Holidaymakers help at scene of whale stranding

5:22 pm on 4 January 2020

Boats have herded seven refloated pilot whales out of an estuary on the Coromandel Peninsula, whale rescue group Project Jonah says.

No caption

Locals and holidaymakers have been comforting the pod of stranded whales that washed up on a beach in the Coromandel. Photo: Twitter / Project Jonah

Refloated at high tide this afternoon, they were in a pod of 11 that stranded this morning at Matarangi Spit, north of Whangamata.

The whales are thought to be short finned pilot whales which are closely related to the long finned pilot whales that regularly mass strand in New Zealand, Project Jonah said.

Four that died, including a calf, are being buried above the high-tide mark.

"The surviving pilot whales have been successfully refloated and shepherded over the bar and out of the harbour at Matarangi," Project Jonah said in a Facebook update.

"In a co-ordinated effort, the whales were refloated together and then several boats shepherded the whales out of the harbour. A brilliant effort from all involved."

It said the four dead whales have been blessed by local iwi and samples and measurements were taken before they were buried.

No caption

Preparations are made to bury the four dead whales. Photo: Supplied / Project Jonah

"We ask all locals to monitor beaches over the next few days in case of a restrand."

Earlier, more than 1000 people flocked to the beach to help with the rescue. Many carried blankets and buckets.

Project Jonah called on any trained medics on holiday in Matarangi, north Coromandel to help them.

"While the locals are doing a great job, if you are a trained medic on holiday in the region, your help would be greatly appreciated," its Facebook post read.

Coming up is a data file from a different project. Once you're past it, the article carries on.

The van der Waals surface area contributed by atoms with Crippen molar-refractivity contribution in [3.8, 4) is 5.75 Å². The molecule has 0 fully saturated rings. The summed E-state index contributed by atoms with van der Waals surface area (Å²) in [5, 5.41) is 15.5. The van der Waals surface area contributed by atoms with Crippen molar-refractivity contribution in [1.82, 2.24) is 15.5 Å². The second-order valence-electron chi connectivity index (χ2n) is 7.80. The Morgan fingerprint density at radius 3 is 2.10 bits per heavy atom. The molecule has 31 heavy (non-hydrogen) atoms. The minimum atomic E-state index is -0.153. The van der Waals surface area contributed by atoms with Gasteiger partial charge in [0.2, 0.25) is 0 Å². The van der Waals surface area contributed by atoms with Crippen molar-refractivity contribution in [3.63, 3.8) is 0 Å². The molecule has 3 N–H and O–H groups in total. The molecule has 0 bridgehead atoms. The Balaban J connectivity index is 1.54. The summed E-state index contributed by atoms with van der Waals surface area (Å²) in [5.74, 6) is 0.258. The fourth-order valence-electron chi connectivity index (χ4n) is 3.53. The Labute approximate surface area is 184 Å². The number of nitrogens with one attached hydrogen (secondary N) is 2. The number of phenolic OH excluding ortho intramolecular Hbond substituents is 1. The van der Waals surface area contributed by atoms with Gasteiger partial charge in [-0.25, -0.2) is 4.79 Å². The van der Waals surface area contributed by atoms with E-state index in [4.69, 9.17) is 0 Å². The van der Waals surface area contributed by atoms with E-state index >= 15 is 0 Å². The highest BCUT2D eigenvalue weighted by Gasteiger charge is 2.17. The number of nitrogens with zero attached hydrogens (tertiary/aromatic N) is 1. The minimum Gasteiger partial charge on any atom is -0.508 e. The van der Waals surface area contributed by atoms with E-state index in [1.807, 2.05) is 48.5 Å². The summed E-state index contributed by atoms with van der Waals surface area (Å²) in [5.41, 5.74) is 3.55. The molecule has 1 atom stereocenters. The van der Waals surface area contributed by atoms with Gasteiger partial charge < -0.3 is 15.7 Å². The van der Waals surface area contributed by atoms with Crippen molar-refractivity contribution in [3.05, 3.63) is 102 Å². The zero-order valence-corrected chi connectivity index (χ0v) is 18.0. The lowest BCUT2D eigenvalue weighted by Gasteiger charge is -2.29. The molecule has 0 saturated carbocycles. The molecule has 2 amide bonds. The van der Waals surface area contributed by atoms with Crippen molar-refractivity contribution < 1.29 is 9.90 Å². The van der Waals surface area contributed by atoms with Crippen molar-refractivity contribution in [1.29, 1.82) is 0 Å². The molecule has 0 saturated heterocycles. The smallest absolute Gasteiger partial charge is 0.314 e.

In a later post it said the response from the public had been "overwhelming", however, they were urging the public to stay away.

Project Jonah general manager Darren Grover said the whales would need to be refloated all at the same time.

"If we were to take one animal and re-float it, it would simply turn around and return to its remaining family on the beach. So we do all that in one go, in one effort.

"DOC are now on the scene, we have trained volunteers, members of the public, and my senior team are on route to the beach.

No caption

Some of the volunteers who tried to help the stranded whales. Photo: Supplied / Malcolm Archbold

"It's windy and overcast at the beach so anyone who might be going down, be prepared for that. Be self-sufficient with food and water warm clothing and if you do want to help with the re-float then it's strongly advised that you wear a wetsuit."

However, DOC said there were already enough people to help out at the scene.

Grover has asked that people do not allow children to get too close to the whales because it could be unsafe. Small dogs should also be kept away because they can unsettle the whales.

He said it had been at least four years since the area last had a whale stranding.

Get the RNZ app

for ad-free news and current affairs